While the clean up after the Christmas flooding is well under way and home-owners are looking to get back into their homes as soon as possible, it’s worth bringing to attention of folks living in a rural setting who use an oil fired heating system, to check their systems for damage or leaks whenever its practical to do so.
- Plastic tanks can float and separate from their oil lines;
- Rising waters can cause the concrete plinths to heave and result in a strain between tanks and oil lines;
- Floating debris can pierce the skin of the tanks, and rip oil lines free;
- Seek the advice of a qualified heating engineer.
What to look out for:
- Any staining or odours is a main indicator of damage to the system;
- An obvious check home owners can make is to dip the level of oil in the tank, if they keep a good record of oil deliveries and have a rough idea how much oil they personally use over a period of time will help ascertain whether the level of oil in the tank corresponds to how much should be there;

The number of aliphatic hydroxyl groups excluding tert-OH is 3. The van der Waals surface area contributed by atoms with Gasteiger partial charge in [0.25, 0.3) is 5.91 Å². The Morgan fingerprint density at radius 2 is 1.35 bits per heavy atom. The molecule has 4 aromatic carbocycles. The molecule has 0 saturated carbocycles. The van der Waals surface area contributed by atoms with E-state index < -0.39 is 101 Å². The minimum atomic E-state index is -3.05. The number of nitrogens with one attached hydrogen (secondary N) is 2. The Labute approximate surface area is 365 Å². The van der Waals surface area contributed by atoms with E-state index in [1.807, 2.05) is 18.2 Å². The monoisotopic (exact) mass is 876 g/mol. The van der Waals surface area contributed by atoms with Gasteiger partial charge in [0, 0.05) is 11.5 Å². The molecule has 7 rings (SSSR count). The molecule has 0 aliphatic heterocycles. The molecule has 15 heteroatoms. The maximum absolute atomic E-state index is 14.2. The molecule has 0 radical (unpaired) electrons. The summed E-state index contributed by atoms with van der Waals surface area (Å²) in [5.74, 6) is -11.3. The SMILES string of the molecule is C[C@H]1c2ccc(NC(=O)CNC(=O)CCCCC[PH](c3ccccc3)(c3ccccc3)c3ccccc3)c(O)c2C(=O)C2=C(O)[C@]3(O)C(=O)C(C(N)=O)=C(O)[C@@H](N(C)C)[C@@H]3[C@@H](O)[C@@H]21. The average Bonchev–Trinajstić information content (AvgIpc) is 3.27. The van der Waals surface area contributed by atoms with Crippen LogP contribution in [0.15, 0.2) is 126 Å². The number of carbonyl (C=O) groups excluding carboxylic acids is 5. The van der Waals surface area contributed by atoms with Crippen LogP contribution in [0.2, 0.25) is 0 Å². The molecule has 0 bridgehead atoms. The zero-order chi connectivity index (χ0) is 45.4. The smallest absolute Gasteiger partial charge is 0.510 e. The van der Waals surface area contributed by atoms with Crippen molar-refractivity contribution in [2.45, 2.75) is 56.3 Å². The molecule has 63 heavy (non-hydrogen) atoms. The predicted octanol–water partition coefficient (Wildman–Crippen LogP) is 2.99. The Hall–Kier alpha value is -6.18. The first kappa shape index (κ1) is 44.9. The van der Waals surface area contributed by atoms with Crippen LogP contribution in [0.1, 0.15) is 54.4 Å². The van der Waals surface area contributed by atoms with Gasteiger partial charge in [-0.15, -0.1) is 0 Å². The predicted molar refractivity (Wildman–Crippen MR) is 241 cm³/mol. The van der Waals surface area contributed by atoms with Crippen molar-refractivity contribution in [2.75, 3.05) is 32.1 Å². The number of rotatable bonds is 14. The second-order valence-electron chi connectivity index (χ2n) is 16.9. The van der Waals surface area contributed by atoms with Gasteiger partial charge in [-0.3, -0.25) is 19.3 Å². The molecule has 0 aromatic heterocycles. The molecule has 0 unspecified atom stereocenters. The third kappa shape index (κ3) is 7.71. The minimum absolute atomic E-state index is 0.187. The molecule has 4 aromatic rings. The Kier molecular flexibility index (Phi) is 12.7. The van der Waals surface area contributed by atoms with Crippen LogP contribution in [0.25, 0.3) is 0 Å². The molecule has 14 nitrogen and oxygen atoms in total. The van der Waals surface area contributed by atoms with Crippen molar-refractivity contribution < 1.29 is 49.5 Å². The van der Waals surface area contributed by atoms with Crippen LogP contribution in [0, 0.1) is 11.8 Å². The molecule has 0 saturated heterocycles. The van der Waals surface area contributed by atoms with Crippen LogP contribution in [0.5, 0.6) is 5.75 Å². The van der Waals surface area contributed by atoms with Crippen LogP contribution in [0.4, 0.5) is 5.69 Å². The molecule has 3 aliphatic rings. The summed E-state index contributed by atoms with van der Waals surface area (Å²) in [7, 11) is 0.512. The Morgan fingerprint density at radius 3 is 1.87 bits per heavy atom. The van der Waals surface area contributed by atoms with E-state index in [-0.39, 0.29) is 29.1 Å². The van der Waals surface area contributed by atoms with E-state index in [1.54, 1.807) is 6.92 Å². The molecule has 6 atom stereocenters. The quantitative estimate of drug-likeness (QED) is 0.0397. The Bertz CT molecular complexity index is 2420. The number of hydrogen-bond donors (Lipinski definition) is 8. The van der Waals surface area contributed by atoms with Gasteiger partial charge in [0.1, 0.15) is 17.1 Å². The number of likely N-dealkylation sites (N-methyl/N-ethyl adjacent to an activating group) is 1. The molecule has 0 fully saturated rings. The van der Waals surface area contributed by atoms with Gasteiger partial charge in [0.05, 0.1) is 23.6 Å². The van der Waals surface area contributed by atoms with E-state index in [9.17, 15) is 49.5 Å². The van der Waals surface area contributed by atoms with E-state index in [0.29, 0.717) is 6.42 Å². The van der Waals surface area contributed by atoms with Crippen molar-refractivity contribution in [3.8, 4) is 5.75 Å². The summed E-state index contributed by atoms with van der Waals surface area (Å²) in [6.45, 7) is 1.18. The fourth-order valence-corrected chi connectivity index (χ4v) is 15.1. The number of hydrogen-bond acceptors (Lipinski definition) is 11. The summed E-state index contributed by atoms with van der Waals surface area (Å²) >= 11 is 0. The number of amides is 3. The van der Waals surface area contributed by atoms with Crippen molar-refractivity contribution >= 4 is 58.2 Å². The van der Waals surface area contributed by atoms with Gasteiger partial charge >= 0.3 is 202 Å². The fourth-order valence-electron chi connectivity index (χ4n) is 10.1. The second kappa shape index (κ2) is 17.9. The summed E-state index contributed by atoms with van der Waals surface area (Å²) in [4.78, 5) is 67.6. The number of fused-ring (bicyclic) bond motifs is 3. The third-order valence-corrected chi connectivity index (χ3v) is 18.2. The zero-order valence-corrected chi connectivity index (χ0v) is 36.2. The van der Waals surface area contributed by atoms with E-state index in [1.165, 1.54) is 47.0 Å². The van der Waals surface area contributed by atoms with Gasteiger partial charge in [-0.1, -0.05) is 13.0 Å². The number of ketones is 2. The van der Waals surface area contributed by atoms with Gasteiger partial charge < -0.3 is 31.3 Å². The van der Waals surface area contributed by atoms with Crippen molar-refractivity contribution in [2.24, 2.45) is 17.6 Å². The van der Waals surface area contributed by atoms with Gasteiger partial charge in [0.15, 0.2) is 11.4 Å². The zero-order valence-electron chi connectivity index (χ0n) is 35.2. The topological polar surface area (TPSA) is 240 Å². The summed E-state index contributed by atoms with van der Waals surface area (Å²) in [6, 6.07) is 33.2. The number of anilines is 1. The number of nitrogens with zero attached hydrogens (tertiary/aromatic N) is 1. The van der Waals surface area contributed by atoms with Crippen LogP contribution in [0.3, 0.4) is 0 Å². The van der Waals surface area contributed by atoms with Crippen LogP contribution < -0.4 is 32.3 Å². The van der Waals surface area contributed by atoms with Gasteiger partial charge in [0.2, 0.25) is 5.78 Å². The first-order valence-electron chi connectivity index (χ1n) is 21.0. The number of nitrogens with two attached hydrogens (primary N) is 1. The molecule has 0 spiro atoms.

- Dents or damage to the outer skin of tanks (in particular single skinned tanks) may not be an immediate threat, but have the potential to become one;
- Odours trapped internally in the fabric of the building once flood waters recede.
Available free information on dealing with and preventing loss of oil, including:
- A downloadable eBook on oil spills;
- Helpful videos to accompany the eBook relating to a loss of oil in a domestic or commercial setting;
- An online guide answering various questions relating to Oil spill clean-up.
Feel free to get in touch with any questions you may have. Contact us on 0800 0209 307 or e-mail us on email@example.com.
Guide to oil spill preparedness and response
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